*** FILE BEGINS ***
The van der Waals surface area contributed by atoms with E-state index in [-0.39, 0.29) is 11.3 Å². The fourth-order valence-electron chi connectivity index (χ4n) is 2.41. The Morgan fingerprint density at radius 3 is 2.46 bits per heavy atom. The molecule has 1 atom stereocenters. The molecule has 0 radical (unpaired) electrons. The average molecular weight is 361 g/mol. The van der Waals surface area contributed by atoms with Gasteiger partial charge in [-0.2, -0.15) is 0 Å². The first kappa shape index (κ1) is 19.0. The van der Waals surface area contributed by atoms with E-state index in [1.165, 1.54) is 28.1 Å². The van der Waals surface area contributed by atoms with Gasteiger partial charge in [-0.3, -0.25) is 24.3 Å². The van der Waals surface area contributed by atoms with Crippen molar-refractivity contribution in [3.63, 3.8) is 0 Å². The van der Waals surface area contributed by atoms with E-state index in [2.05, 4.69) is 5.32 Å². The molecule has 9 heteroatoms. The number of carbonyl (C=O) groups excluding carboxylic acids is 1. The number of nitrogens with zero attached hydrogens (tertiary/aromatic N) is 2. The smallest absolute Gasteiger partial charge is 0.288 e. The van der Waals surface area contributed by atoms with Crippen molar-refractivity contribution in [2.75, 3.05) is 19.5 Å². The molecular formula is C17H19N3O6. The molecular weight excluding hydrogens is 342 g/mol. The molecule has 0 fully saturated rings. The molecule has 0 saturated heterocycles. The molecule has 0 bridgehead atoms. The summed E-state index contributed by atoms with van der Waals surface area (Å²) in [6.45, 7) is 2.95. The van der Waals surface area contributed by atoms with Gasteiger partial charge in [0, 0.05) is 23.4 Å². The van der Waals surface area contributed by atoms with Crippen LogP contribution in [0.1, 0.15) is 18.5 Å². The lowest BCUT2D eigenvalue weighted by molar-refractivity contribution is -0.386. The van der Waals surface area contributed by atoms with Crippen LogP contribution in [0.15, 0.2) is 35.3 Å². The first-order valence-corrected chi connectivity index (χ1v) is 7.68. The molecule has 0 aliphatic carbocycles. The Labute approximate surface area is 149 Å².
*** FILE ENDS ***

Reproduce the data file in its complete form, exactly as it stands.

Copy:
The van der Waals surface area contributed by atoms with E-state index in [-0.39, 0.29) is 11.3 Å². The fourth-order valence-electron chi connectivity index (χ4n) is 2.41. The Morgan fingerprint density at radius 3 is 2.46 bits per heavy atom. The molecule has 1 atom stereocenters. The molecule has 0 radical (unpaired) electrons. The average molecular weight is 361 g/mol. The van der Waals surface area contributed by atoms with Gasteiger partial charge in [-0.2, -0.15) is 0 Å². The first kappa shape index (κ1) is 19.0. The van der Waals surface area contributed by atoms with E-state index in [1.165, 1.54) is 28.1 Å². The van der Waals surface area contributed by atoms with Gasteiger partial charge in [-0.3, -0.25) is 24.3 Å². The van der Waals surface area contributed by atoms with Crippen molar-refractivity contribution in [3.63, 3.8) is 0 Å². The van der Waals surface area contributed by atoms with E-state index in [2.05, 4.69) is 5.32 Å². The molecule has 9 heteroatoms. The number of carbonyl (C=O) groups excluding carboxylic acids is 1. The number of nitrogens with zero attached hydrogens (tertiary/aromatic N) is 2. The smallest absolute Gasteiger partial charge is 0.288 e. The van der Waals surface area contributed by atoms with Crippen molar-refractivity contribution in [2.75, 3.05) is 19.5 Å². The molecular formula is C17H19N3O6. The molecular weight excluding hydrogens is 342 g/mol. The molecule has 0 fully saturated rings. The molecule has 0 saturated heterocycles. The molecule has 0 bridgehead atoms. The summed E-state index contributed by atoms with van der Waals surface area (Å²) in [6.45, 7) is 2.95. The van der Waals surface area contributed by atoms with Gasteiger partial charge in [0, 0.05) is 23.4 Å². The van der Waals surface area contributed by atoms with Crippen LogP contribution in [0.1, 0.15) is 18.5 Å². The lowest BCUT2D eigenvalue weighted by molar-refractivity contribution is -0.386. The van der Waals surface area contributed by atoms with Crippen LogP contribution in [0.15, 0.2) is 35.3 Å². The first-order valence-corrected chi connectivity index (χ1v) is 7.68. The molecule has 0 aliphatic carbocycles. The Labute approximate surface area is 149 Å².